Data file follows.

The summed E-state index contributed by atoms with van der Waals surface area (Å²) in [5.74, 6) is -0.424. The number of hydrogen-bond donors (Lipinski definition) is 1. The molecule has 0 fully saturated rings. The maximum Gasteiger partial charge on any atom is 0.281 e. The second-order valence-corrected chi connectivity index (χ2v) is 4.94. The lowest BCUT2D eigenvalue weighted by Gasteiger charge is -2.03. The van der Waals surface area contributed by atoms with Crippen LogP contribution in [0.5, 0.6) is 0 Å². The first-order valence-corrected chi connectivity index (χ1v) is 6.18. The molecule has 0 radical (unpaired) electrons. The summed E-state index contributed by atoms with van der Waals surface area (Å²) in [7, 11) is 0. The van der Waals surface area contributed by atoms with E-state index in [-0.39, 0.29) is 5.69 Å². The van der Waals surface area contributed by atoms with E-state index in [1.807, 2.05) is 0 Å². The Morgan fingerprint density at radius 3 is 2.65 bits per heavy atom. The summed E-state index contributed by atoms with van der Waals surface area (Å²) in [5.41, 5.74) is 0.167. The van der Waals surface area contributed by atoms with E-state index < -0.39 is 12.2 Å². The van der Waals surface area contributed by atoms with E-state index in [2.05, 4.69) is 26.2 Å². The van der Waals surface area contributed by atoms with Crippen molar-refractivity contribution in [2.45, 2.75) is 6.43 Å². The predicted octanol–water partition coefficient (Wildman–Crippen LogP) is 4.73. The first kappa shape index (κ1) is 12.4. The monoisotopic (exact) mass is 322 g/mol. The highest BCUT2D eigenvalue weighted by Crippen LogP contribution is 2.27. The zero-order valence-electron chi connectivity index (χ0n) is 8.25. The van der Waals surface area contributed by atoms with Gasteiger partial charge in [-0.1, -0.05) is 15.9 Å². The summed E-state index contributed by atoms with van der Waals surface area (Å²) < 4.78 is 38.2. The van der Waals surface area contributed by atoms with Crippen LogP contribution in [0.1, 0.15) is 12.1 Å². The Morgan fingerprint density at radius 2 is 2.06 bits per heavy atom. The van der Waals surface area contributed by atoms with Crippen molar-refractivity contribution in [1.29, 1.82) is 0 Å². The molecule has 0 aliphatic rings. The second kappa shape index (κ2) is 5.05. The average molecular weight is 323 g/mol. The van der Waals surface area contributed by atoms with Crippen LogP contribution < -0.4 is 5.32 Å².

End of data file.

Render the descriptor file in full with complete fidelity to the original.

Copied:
The summed E-state index contributed by atoms with van der Waals surface area (Å²) in [5.74, 6) is -0.424. The number of hydrogen-bond donors (Lipinski definition) is 1. The molecule has 0 fully saturated rings. The maximum Gasteiger partial charge on any atom is 0.281 e. The second-order valence-corrected chi connectivity index (χ2v) is 4.94. The lowest BCUT2D eigenvalue weighted by Gasteiger charge is -2.03. The van der Waals surface area contributed by atoms with Crippen LogP contribution in [0.5, 0.6) is 0 Å². The first-order valence-corrected chi connectivity index (χ1v) is 6.18. The molecule has 0 radical (unpaired) electrons. The summed E-state index contributed by atoms with van der Waals surface area (Å²) in [7, 11) is 0. The van der Waals surface area contributed by atoms with E-state index in [-0.39, 0.29) is 5.69 Å². The van der Waals surface area contributed by atoms with E-state index in [1.807, 2.05) is 0 Å². The Morgan fingerprint density at radius 3 is 2.65 bits per heavy atom. The summed E-state index contributed by atoms with van der Waals surface area (Å²) in [5.41, 5.74) is 0.167. The van der Waals surface area contributed by atoms with E-state index < -0.39 is 12.2 Å². The van der Waals surface area contributed by atoms with E-state index in [2.05, 4.69) is 26.2 Å². The van der Waals surface area contributed by atoms with Crippen molar-refractivity contribution in [2.45, 2.75) is 6.43 Å². The predicted octanol–water partition coefficient (Wildman–Crippen LogP) is 4.73. The first kappa shape index (κ1) is 12.4. The monoisotopic (exact) mass is 322 g/mol. The highest BCUT2D eigenvalue weighted by Crippen LogP contribution is 2.27. The zero-order valence-electron chi connectivity index (χ0n) is 8.25. The van der Waals surface area contributed by atoms with Gasteiger partial charge in [-0.1, -0.05) is 15.9 Å². The summed E-state index contributed by atoms with van der Waals surface area (Å²) < 4.78 is 38.2. The van der Waals surface area contributed by atoms with Crippen LogP contribution in [0.1, 0.15) is 12.1 Å². The Morgan fingerprint density at radius 2 is 2.06 bits per heavy atom. The van der Waals surface area contributed by atoms with Crippen molar-refractivity contribution in [1.29, 1.82) is 0 Å². The molecule has 0 aliphatic rings. The second kappa shape index (κ2) is 5.05. The average molecular weight is 323 g/mol. The van der Waals surface area contributed by atoms with Crippen LogP contribution < -0.4 is 5.32 Å².